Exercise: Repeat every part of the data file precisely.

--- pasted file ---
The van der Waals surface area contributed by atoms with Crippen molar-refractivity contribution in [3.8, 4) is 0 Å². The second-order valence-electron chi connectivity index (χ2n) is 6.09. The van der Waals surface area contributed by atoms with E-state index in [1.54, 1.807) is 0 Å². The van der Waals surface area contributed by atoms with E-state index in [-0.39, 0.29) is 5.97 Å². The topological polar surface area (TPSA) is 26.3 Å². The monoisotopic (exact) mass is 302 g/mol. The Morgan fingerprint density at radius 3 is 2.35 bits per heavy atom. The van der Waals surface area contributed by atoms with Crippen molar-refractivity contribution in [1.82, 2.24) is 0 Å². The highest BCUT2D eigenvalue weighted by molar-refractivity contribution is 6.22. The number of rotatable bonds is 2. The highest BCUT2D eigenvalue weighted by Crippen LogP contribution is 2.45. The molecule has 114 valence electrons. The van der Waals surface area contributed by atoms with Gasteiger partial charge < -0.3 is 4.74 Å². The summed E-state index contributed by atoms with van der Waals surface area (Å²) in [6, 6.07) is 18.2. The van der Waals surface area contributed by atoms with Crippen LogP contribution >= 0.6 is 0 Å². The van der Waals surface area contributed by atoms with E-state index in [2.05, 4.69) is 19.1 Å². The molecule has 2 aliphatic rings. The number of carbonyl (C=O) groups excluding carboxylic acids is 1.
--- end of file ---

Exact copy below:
The van der Waals surface area contributed by atoms with Crippen molar-refractivity contribution in [3.8, 4) is 0 Å². The second-order valence-electron chi connectivity index (χ2n) is 6.09. The van der Waals surface area contributed by atoms with E-state index in [1.54, 1.807) is 0 Å². The van der Waals surface area contributed by atoms with E-state index in [-0.39, 0.29) is 5.97 Å². The topological polar surface area (TPSA) is 26.3 Å². The monoisotopic (exact) mass is 302 g/mol. The Morgan fingerprint density at radius 3 is 2.35 bits per heavy atom. The van der Waals surface area contributed by atoms with Crippen molar-refractivity contribution in [1.82, 2.24) is 0 Å². The highest BCUT2D eigenvalue weighted by molar-refractivity contribution is 6.22. The number of rotatable bonds is 2. The highest BCUT2D eigenvalue weighted by Crippen LogP contribution is 2.45. The molecule has 114 valence electrons. The van der Waals surface area contributed by atoms with Gasteiger partial charge < -0.3 is 4.74 Å². The summed E-state index contributed by atoms with van der Waals surface area (Å²) in [6, 6.07) is 18.2. The van der Waals surface area contributed by atoms with Crippen LogP contribution >= 0.6 is 0 Å². The van der Waals surface area contributed by atoms with E-state index in [2.05, 4.69) is 19.1 Å². The molecule has 2 aliphatic rings. The number of carbonyl (C=O) groups excluding carboxylic acids is 1.